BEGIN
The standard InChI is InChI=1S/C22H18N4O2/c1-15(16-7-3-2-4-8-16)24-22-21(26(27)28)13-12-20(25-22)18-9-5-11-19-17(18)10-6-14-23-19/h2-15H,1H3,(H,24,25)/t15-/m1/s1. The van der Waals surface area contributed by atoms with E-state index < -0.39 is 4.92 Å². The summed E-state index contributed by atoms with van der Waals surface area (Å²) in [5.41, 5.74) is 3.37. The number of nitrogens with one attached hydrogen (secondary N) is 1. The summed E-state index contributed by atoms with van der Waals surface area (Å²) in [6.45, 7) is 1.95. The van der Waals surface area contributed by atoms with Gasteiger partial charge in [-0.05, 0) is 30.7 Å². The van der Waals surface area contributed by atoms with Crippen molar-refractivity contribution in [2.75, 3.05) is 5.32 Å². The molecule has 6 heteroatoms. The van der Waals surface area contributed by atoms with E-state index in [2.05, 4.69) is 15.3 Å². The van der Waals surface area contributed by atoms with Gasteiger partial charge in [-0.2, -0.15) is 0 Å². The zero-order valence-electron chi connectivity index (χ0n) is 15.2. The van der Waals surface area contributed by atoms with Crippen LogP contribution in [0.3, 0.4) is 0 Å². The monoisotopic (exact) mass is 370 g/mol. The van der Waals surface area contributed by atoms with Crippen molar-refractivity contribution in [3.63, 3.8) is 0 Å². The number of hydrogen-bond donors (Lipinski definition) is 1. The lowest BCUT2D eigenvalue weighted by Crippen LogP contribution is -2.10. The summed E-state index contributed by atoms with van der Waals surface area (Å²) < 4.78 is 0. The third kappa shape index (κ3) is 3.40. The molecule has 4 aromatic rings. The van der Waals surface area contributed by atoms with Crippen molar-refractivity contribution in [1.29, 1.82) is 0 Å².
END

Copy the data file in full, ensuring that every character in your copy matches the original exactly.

The standard InChI is InChI=1S/C22H18N4O2/c1-15(16-7-3-2-4-8-16)24-22-21(26(27)28)13-12-20(25-22)18-9-5-11-19-17(18)10-6-14-23-19/h2-15H,1H3,(H,24,25)/t15-/m1/s1. The van der Waals surface area contributed by atoms with E-state index < -0.39 is 4.92 Å². The summed E-state index contributed by atoms with van der Waals surface area (Å²) in [5.41, 5.74) is 3.37. The number of nitrogens with one attached hydrogen (secondary N) is 1. The summed E-state index contributed by atoms with van der Waals surface area (Å²) in [6.45, 7) is 1.95. The van der Waals surface area contributed by atoms with Gasteiger partial charge in [-0.05, 0) is 30.7 Å². The van der Waals surface area contributed by atoms with Crippen molar-refractivity contribution in [2.75, 3.05) is 5.32 Å². The molecule has 6 heteroatoms. The van der Waals surface area contributed by atoms with E-state index in [2.05, 4.69) is 15.3 Å². The van der Waals surface area contributed by atoms with Gasteiger partial charge in [-0.2, -0.15) is 0 Å². The zero-order valence-electron chi connectivity index (χ0n) is 15.2. The van der Waals surface area contributed by atoms with Crippen LogP contribution in [0.3, 0.4) is 0 Å². The monoisotopic (exact) mass is 370 g/mol. The van der Waals surface area contributed by atoms with Crippen molar-refractivity contribution in [3.63, 3.8) is 0 Å². The number of hydrogen-bond donors (Lipinski definition) is 1. The lowest BCUT2D eigenvalue weighted by Crippen LogP contribution is -2.10. The summed E-state index contributed by atoms with van der Waals surface area (Å²) < 4.78 is 0. The third kappa shape index (κ3) is 3.40. The molecule has 4 aromatic rings. The van der Waals surface area contributed by atoms with Crippen molar-refractivity contribution in [1.29, 1.82) is 0 Å².